I feel like the wreck of the Hesperus today. Yesterday brought the first mild sunny spring day since the last ice age and I ventured forth into the garden. But I foundered on a sea of couch grass swamping the veggie plot. My pride wouldn’t let me put down the spade and fork until the job was done and now I’m creeping around like an arthritic crab.
To add insult to injury, this infirmity is accompanied by the Voice. It chimes in:
“I told you you’d never dig all that lot up.”
“You’re too old to be doing this, ha! Think you’re twenty-one again, don’t you? You wish, granny”.
I send it a pithy reply, “Ah, shut the f..k up.” (Does WordPress allow rude words?)
Me and this beastie have been at war since…well forever . It has something to say about all my endeavours. It calls itself my Inner Critic. I call it a major pain in the butt. Mostly I feign deafness but on occasions its sibilant little whisper turns into a siren song.
For example, when I go clothes shopping – not often these days and usually involving a trawl through all the local charity shops – I’ll pick something out and try it on. By the way does anyone know why shops always put those distorting mirrors in the changing rooms? You know, the ones that make you look like a grounded barrage balloon? If I’m undecided about the item, up pops the Voice:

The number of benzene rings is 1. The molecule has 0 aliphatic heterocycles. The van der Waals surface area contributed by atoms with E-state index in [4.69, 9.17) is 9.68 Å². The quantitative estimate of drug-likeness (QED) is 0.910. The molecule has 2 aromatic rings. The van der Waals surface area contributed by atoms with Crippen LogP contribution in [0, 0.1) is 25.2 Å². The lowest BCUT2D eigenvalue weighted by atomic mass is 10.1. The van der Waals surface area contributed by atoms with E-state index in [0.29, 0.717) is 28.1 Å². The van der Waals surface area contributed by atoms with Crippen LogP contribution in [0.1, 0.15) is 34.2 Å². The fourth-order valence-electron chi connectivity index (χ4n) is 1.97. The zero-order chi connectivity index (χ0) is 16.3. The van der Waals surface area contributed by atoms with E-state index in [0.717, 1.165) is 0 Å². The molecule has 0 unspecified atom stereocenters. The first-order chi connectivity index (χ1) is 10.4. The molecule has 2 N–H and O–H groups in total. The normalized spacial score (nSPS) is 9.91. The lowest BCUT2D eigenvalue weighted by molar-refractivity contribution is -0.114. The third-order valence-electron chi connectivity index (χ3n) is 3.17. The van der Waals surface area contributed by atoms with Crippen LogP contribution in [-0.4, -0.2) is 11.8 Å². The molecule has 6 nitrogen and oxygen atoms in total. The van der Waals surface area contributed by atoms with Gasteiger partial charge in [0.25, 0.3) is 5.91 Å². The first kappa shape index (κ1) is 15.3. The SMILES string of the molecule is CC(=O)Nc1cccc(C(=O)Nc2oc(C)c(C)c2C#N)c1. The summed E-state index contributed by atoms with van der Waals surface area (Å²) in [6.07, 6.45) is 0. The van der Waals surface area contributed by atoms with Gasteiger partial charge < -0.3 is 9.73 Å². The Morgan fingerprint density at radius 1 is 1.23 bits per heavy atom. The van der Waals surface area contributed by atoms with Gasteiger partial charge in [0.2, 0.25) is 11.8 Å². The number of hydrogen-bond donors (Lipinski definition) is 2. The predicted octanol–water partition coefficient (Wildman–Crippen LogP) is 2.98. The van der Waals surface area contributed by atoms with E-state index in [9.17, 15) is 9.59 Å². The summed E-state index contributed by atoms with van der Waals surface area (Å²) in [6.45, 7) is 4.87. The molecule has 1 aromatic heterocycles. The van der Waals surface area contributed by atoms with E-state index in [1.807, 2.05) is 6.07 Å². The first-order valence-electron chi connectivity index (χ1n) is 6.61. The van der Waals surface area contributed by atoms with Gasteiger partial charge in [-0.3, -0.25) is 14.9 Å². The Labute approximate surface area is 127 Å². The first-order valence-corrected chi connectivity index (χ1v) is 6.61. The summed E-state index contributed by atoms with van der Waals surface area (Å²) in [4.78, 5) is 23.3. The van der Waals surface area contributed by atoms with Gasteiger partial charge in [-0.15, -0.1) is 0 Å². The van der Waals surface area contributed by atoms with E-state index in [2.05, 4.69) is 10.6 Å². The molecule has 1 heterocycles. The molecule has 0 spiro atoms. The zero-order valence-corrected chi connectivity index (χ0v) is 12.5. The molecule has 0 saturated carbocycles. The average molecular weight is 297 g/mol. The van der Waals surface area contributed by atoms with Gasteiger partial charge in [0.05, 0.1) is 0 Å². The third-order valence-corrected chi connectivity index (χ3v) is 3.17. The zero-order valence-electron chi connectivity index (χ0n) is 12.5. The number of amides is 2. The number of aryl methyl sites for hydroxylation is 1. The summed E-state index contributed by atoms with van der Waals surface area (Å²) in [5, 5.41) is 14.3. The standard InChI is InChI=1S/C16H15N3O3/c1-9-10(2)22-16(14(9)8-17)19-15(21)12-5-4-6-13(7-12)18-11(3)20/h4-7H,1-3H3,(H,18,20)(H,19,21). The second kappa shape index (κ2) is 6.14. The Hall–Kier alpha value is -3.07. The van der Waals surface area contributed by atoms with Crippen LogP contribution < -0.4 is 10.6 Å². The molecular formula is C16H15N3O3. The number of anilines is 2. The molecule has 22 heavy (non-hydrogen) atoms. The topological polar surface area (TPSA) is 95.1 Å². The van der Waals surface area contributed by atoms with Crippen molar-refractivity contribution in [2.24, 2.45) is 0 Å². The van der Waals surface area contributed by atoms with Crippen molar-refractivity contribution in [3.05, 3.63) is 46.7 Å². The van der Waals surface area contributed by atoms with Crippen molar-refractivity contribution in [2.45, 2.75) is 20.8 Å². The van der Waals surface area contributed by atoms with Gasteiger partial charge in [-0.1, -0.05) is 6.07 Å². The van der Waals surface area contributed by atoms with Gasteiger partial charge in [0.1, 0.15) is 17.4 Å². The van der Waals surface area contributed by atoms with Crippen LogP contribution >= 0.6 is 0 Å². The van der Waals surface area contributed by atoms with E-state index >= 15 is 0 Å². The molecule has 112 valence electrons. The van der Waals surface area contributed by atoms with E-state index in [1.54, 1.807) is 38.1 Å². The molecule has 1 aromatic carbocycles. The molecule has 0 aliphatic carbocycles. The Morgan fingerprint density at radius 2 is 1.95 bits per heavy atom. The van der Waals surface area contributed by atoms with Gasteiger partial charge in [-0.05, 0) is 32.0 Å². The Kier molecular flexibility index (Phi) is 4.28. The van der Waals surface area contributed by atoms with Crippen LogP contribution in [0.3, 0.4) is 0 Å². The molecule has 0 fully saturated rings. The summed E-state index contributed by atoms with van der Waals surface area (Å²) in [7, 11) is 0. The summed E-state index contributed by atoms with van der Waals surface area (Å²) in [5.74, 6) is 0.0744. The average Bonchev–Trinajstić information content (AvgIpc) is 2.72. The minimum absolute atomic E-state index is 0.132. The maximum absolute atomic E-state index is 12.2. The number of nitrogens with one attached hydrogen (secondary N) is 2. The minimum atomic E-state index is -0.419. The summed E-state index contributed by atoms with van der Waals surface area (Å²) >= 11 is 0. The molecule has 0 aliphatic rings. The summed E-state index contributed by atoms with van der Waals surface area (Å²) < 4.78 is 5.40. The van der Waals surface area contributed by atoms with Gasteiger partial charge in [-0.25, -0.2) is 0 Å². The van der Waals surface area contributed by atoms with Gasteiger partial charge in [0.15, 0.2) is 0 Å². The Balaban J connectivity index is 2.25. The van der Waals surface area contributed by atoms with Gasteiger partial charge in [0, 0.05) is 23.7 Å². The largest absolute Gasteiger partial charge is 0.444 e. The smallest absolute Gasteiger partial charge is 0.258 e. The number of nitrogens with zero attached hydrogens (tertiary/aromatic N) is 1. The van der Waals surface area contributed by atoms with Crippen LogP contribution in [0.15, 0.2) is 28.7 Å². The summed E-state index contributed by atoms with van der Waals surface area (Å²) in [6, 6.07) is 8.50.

“Ooh yeah! You look great in that. The colour really suits you.”
It sounds so sincere and flattering that I buy whatever the article is. Then, when I wear it, my friends laugh so much the tears run down their legs.
But the Voice is pure poison when it comes to writing. Although I’ve silenced it more or less when I write non-fiction (true it has had a few words to say about the less than stellar new book sales -Time for Your Life, on Kindle, just in case you’ve forgotten) but with my fiction it’s having a field day.
“Huh, so you won a short story comp. Big deal. One swallow doesn’t make a summer you know”.
“That character’s crap, totally unbelievable” and so on and on and on.
The captain of the Hesperus tied his daughter to the mast to keep her safe. I wonder if I could rewrite the story and tie the Voice to a piece of driftwood, wait for the spring gales and then chuck it far out to sea. Probably the last words I’d hear would be:
“What are you like, woman? Rewrite the story, you couldn’t rewrite a parking sign and what sort of a knot do you call that?”